Workflows are flow-chart-like blueprints that you can use to define the orchestration of loosely coupled task workers.
A task worker is your implementation of the business logic of a step in a workflow. It must embed a Zeebe client to connect to the broker but other than that there are no restrictions on its implementation. You can choose to write a worker as a microservice, as part of a classical three-tier application, as a (lambda) function, via command line tools, etc.
Running a workflow then requires two steps: Submitting the workflow to Zeebe and connecting the required task workers.
The simplest kind of workflow is an ordered sequence of steps. Each step represents an invocation of a task worker.
You can think of Zeebe's workflow orchestration as a state machine. It starts at a particular step, triggers the worker and then waits for the worker to complete its work. Once the work is completed, it continues to the next step. If the worker fails to complete the work, it remains at the current step, potentially retrying until it eventually succeeds.
As Zeebe progresses from one step to the next in a workflow, it can move custom data in the form of a JSON document along. This data is called the workflow payload and is created whenever a workflow is started.
Each task worker can read the current payload and modify it when completing a task so that data can be shared between different steps in a workflow. A workflow model can contain simple, yet powerful payload transformation instructions to keep task workers decoupled from each other.
Some workflows do not always execute the same steps but need to choose different steps based on payload and conditions:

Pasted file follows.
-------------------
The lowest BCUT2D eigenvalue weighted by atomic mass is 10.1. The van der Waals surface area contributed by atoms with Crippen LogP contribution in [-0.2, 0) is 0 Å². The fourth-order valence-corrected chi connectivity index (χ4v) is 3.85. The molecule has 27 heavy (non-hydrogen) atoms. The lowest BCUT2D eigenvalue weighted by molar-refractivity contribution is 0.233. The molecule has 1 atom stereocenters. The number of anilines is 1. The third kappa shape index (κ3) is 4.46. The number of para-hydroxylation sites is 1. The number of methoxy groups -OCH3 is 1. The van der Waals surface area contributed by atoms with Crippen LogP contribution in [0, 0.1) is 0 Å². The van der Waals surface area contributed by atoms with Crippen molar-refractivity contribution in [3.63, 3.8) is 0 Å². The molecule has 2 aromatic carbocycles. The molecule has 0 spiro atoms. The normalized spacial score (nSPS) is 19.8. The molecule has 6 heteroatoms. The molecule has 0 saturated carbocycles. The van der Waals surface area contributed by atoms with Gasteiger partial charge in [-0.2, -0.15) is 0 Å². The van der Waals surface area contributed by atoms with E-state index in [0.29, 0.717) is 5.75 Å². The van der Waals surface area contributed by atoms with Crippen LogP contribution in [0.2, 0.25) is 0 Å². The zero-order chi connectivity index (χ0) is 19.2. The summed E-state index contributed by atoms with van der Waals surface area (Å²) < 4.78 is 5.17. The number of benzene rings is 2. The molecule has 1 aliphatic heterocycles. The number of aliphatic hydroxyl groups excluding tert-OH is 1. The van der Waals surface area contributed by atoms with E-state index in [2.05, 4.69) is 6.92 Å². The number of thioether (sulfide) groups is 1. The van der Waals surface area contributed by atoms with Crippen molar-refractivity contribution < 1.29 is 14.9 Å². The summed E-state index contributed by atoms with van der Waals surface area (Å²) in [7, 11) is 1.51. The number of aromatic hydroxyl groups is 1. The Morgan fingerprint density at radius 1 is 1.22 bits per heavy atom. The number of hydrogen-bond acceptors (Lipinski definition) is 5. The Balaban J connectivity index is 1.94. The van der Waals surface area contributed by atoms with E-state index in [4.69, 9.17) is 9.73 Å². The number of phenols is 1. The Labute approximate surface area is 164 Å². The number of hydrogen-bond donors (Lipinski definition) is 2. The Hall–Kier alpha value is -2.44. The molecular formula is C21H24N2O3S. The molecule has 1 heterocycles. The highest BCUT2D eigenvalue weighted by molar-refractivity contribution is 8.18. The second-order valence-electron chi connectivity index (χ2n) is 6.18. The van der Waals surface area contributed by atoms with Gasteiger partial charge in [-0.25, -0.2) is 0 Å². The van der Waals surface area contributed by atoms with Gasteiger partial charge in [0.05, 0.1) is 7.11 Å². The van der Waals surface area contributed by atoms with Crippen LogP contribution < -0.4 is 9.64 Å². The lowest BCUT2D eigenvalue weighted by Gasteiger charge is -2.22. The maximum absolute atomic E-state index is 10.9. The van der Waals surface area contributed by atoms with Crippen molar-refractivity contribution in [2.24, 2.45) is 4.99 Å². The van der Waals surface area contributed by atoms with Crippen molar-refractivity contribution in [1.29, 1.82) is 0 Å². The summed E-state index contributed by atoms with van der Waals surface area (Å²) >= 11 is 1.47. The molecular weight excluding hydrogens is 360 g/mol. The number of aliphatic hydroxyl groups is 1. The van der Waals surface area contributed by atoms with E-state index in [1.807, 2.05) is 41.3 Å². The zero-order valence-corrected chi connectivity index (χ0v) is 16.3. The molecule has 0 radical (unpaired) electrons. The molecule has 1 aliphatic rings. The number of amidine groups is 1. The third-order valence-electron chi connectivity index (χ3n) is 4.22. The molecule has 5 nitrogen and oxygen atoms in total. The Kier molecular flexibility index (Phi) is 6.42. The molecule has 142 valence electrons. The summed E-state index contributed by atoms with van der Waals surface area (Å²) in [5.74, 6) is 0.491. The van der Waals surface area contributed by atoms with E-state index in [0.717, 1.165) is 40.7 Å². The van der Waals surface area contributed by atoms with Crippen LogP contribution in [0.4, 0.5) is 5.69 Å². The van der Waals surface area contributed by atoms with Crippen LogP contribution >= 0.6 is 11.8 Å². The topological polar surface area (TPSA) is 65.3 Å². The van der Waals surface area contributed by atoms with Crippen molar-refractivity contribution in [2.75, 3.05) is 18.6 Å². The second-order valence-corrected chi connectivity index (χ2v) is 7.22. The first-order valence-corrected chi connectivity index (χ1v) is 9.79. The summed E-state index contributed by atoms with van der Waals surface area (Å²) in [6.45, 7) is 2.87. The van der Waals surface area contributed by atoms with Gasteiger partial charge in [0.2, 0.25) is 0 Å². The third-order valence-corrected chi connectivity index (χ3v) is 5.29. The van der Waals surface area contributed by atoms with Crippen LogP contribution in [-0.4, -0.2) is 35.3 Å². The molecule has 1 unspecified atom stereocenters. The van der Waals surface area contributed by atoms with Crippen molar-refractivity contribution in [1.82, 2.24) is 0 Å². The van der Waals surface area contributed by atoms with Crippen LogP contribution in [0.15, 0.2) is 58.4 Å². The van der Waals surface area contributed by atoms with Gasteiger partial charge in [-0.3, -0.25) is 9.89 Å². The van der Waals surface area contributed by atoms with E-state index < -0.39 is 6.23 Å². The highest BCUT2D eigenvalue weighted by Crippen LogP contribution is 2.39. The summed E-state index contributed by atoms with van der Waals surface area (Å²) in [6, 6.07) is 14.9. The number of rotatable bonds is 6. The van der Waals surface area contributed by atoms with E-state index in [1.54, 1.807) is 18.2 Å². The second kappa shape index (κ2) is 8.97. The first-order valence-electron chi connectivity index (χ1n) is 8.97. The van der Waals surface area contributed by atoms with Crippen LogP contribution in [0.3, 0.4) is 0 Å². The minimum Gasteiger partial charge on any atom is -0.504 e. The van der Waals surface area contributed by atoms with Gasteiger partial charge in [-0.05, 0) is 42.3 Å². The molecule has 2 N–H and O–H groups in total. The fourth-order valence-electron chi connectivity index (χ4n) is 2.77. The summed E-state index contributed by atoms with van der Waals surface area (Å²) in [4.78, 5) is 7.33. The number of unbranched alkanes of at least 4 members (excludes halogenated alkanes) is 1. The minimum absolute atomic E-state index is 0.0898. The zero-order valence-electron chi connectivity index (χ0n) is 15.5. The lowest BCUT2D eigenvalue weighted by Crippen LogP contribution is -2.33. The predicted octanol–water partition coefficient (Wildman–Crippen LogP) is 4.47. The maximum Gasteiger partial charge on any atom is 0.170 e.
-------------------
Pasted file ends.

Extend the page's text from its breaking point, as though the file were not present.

The diamond shape with the "X" in the middle is a special step marking that the workflow decides to take one or the other path.
Conditions use JSON Path to extract properties and values from the current payload document.
Fork / Join Concurrency
In many cases, it is also useful to perform multiple steps in parallel. This can be achieved with Fork / Join concurrency.
Zeebe uses BPMN 2.0 for representing workflows. BPMN is an industry standard which is widely supported by different vendors and implementations. Using BPMN ensures that workflows can be interchanged between Zeebe and other workflow systems.
In addition to BPMN 2.0, Zeebe supports a YAML workflow format. It can be used to rapidly write simple workflows in text. Unlike BPMN, it has no visual representation and is not standardized. Zeebe transforms YAML to BPMN on submission.
Zeebe provides a BPMN modeling tool to create BPMN diagrams and maintain their technical properties. It is a desktop application based on the bpmn.io open source project.
The modeler can be downloaded from github.com/zeebe-io/zeebe-modeler.